FMCSA Releases MAP-21 on the Hazardous Materials Safety Program (HMSP) Program
Last week, FMCSA submitted to Congress it’s assessment of the HMSP program as required of MAP-21. The long-awaited report was over five months late. Frustration with the delay prompted Congress to request a second more targeted report from the agency that identifies any improvements FMCSA can make with existing authorities to the HMSP program to give relief to holders prior to instituting a rulemaking, and when FMCSA intends to implement each of these interim improvements. The second report is due today.
Since the 2005 implementation of the Hazardous Materials Safety Permit (HMSP) program, IME has been pointing out flaws with the program. We submitted a petition for rulemaking to fix the program defects in 2010. FMCSA accepted the petition in 2011, but stated that rulemaking would have to wait until CSA safety fitness rules were finalized. Congress disagreed with this timetable and has directed the agency to initiate rulemaking on later than October 1, 2014. FMCSA’s assessment is important because it is supposed to be the basis for this reform rulemaking.
The assessment makes six recommendations. Recommendations 1 and 5 would require rulemaking. Recommendation 6 would require a ICR. Recommendations 2,3 and 4 appear to be reforms of how FMCSA will administer the program. There reforms may be contingent on funds to implement. Most concerning is that it appears the agency is going to use the HMSP community to test fitness concepts that it would like to use under CSA.
Recommendation 1 would set the intervention threshold under the Safety Measurement System (SMS) at the threshold currently set for passenger carriers. The agency would increase the number of interventions on “high-risk HMSP carriers”. What constitutes “high-risk” is not defined, but the agency states at a minimum it would include those carriers already identified in CSA as High-Risk: Crash or Fatigue or Unsafe BASIC ≥ 85, plus 1 other deficient BASIC above the “all other” motor carrier threshold; or any 4 or more BASICs above the “all other” motor carrier threshold.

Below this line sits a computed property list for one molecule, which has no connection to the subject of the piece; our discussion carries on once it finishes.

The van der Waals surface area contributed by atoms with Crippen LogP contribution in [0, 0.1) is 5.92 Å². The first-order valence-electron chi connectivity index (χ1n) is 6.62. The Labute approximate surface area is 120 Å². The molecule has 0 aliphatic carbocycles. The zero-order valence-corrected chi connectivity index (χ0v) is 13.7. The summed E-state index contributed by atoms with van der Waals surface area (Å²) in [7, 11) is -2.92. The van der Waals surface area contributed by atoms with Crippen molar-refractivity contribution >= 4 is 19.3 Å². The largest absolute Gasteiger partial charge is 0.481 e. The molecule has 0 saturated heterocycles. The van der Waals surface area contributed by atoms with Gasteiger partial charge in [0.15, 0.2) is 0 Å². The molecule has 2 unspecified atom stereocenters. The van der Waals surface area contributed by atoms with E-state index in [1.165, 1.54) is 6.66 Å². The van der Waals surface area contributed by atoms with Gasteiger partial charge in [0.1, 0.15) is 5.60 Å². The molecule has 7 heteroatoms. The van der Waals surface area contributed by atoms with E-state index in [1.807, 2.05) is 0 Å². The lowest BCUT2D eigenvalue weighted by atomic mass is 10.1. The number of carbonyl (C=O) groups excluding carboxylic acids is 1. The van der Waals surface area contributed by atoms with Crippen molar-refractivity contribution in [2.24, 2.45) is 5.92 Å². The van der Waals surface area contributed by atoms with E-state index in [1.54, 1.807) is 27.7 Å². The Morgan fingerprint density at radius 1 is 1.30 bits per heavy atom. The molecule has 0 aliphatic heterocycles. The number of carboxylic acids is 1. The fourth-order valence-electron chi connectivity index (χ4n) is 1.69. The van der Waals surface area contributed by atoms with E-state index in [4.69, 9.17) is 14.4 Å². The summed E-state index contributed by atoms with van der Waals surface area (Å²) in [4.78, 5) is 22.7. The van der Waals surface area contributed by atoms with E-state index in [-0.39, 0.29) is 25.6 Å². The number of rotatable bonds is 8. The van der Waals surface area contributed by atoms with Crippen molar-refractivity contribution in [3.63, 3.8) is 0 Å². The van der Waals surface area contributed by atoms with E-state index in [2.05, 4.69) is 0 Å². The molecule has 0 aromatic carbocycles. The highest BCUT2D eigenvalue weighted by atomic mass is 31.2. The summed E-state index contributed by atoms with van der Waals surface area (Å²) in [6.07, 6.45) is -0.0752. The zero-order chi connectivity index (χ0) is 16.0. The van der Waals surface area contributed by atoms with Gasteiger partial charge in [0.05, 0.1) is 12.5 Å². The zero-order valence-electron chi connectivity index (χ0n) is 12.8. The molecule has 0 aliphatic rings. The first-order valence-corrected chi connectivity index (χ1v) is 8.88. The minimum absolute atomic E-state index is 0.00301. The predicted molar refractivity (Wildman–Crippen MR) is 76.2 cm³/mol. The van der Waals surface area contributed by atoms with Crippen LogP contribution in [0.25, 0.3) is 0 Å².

HMSP holders would be reviewed by the agency monthly. There would no longer be an a 12 month “free-pass” before OOS/crash data begins to count on your record. Appeals of erroneous violations would continue to be managed through the DataQ system, which has its own issues. However, if a HMSP holder’s SMS indicated that intervention is needed, a compliance review would be performed. If, as a result of the compliance review, the holder’s Satisfactory safety rating was at risk of being lowered, the holder would have the option to appeal and engage in corrective actions to upgrade the safety rating. Linking interventions to the safety rating process gives HMSP holders the right to appeal and to seek waivers through the corrective action process. No HMSP holder would be allowed to go more than four years without a compliance review.
While the recommendations in the assessment raise a number of questions, the data in the report on the safety performance of HMSP holders makes the case that these carriers are among the safest on the road. What is disturbing is the only seven carriers in nine years were “bad enough” to justify revocation of their HMSP. But, only half (49.5%) of the hundreds of carriers who have held an HMSP at some time still are active HMSP carriers. This shows how unforgiving this program is, despite clear evidence that HMSP are not carriers presenting safety concerns.